The Artima Developer Community
Sponsored Link

Weblogs Forum
The Static Function Pointer Table Polymorphism Pattern

3 replies on 1 page. Most recent reply: Aug 17, 2005 8:41 AM by Christopher Diggins

Welcome Guest
  Sign In

Go back to the topic listing  Back to Topic List Click to reply to this topic  Reply to this Topic Click to search messages in this forum  Search Forum Click for a threaded view of the topic  Threaded View   
Previous Topic   Next Topic
Flat View: This topic has 3 replies on 1 page
Christopher Diggins

Posts: 1215
Nickname: cdiggins
Registered: Feb, 2004

The Static Function Pointer Table Polymorphism Pattern (View in Weblogs)
Posted: Aug 16, 2005 1:45 PM
Reply to this message Reply
Summary
A rather unpleasant name, but a very useful pattern.
Advertisement
I have been using a technique of creating static function pointer tables in order to achieve efficient signature-based polymorphism over and over again. I think it is time I elevated it to Pattern status. Here is how the Static Function Pointer Table Polymorphism Pattern works:

Let's say I want to emulate the behaviour of a duck-typed interface FuBar which looks like the following psuedo-code:

  interface FuBar {
    int Fu();
    int Bar(int x);
  }
First I declare an appropriate function pointer table type:
  struct FuBarTable {
    int(*Fu)(void* pseudo_this);
    int(*Bar)(void* pseudo_this, int x);
  };
Then I declare a static adapter.
  template<typename T>
  struct StaticFuBarAdapter {
    static int Fu(void* pseudo_this) { return reinterpret_cast<T*>(pseudo_this)->Fu(); }
    static int Bar(void* pseudo_this, int x) { return reinterpret_cast<T*>(pseudo_this)->Bar(x); }
};
Now I create a function which returns the address to a static FuBarTable for a given type T.
  template<typename T>
  FuBarTable* GetFuBarTable() {
    typedef StaticFuBarAdapter<T> U;
    static FuBarTable table = { U::Fu, U::Bar };
    return &table;
  };
Finally I bundle a pointer to the table, and a pointer to the object in a single polymorphic reference type.
  struct FuBar {
    template<typename T>
    FuBar(T& x) {
      object = &x;
      table = GetFuBarTable<T>();
    }
    int Fu() {
      return table->Fu(object);
    }
    int Bar(int x) {
      return table->Bar(object, x);
    }
  private:
    void* object;
    FuBarTable* table;
  }
Now I can write:
  struct MyFuBar {
    int Fu() { return 1; }
    int Bar(int x) { return Fu() + x; }
  };

  struct YourFuBar {
    int Fu() { return 2; }
    int Bar(int x) { return Fu() + x; }
  };

  void DoFuAndBar(FuBar fb) {
    cout << fb.Bar(fb.Fu()) << endl;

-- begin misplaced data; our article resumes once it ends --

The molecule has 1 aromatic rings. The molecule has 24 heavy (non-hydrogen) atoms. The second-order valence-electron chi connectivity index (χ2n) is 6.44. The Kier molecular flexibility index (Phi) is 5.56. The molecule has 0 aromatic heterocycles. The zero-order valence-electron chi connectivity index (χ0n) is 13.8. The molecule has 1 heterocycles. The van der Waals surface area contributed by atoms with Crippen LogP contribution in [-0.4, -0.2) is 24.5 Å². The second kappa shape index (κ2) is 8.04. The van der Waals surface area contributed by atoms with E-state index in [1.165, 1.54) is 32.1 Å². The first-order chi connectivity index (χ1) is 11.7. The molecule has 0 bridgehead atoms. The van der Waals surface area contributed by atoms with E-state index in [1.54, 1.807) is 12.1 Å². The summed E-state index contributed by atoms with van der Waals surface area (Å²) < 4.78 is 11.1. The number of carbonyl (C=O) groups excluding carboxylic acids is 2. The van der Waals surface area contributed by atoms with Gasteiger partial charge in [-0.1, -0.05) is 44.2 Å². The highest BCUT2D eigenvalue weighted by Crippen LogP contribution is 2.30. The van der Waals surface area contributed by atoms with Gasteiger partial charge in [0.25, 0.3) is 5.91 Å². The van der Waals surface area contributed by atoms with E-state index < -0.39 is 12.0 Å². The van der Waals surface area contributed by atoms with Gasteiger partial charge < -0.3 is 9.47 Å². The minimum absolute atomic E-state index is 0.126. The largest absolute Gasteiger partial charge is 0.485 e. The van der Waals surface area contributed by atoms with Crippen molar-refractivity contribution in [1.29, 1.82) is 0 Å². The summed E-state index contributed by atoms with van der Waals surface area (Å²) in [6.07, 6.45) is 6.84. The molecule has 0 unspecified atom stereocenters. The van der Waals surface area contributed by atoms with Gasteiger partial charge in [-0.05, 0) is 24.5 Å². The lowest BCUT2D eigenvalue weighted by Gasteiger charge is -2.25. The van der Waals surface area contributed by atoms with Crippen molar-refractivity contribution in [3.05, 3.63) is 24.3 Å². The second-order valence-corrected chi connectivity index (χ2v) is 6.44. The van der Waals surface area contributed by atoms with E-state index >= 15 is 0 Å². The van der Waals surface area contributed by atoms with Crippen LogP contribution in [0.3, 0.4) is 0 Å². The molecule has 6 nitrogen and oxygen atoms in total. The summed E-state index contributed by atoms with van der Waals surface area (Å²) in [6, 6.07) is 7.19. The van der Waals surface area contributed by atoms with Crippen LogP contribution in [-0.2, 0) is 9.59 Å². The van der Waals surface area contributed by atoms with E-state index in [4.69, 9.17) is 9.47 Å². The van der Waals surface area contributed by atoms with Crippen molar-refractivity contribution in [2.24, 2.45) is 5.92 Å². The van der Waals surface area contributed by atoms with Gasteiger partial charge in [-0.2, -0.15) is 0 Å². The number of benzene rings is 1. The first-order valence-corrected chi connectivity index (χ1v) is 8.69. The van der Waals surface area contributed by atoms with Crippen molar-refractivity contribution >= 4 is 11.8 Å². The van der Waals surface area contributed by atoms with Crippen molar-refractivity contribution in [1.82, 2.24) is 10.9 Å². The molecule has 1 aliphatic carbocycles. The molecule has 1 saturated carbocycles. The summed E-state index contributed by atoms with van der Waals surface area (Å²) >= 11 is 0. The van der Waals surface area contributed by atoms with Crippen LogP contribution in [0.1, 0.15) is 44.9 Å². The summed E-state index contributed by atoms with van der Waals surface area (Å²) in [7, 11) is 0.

}

  int main() {
    MyFuBar fb1;
    DoFuAndBar(fb1);
    YourFuBar fb2;
    DoFuAndBar(fb2);
  }
Voila! Polymorphism the hard way. If you can think of a better name, I am very open to suggestions.


Michel Parisien

Posts: 25
Nickname: kriggs
Registered: Jul, 2005

Re: The Static Function Pointer Table Polymorphism Pattern Posted: Aug 17, 2005 7:49 AM
Reply to this message Reply
I don't know what I would call it, but there is something rather beautiful about this... it goes around the usual way OO is done, and yet it does not offend me. I wonder if this can be scaled to large applications and not create a headache.

Terje Slettebø

Posts: 205
Nickname: tslettebo
Registered: Jun, 2004

Re: The Static Function Pointer Table Polymorphism Pattern Posted: Aug 17, 2005 8:17 AM
Reply to this message Reply
What would be the advantage of this over inheritance-based polymorphism (MyFuBar and YourFuBar inherits from FuBar)? FuBar does some computations in its constructor, so it might well be slower than using virtual functions (essentially, it looks like an emulation of virtual functions).

Christopher Diggins

Posts: 1215
Nickname: cdiggins
Registered: Feb, 2004

Re: The Static Function Pointer Table Polymorphism Pattern Posted: Aug 17, 2005 8:41 AM
Reply to this message Reply
> FuBar does some computations in its constructor, so it
> might well be slower than using virtual functions

If you rewrite the constructor as:


FuBar(T& x) : object(&x), table(GetFuBarTable<T>()) { }


You have a chance the compiler can make this very efficient. GetFuBarTable() is all static computations, so it should be easily inlined by a compiler.

> (essentially, it looks like an emulation of virtual
> functions).

Yep. That is very much what it is, except for one small difference. The class internally does no dynamic dispatching.

> What would be the advantage of this over inheritance-based
> polymorphism (MyFuBar and YourFuBar inherits from FuBar)?

It is definitely not flat-out better, but it can be useful in some circumstances.

- You can plug into classes which are for some reason not modifiable, just like the External Polymorphism pattern.
- The class does not have to store a virtual table function pointer internally
- You can avoid the tight coupling which results from inheritance
- A class does not have to declare in advance it is implementing an interface, it does so incidentally. This results in duck-typing, or signature based polymorphism.
- Intra-method calls are inlinable. When one member function calls a virtual function, it can't inline it.

I hope this helps?

Flat View: This topic has 3 replies on 1 page
Topic: A Week on a SunRay – A Travelog. Part I. Previous Topic   Next Topic Topic: Going all in...


Sponsored Links



Google
  Web Artima.com   

Copyright © 1996-2014 Artima, Inc. All Rights Reserved. - Privacy Policy - Terms of Use - Advertise with Us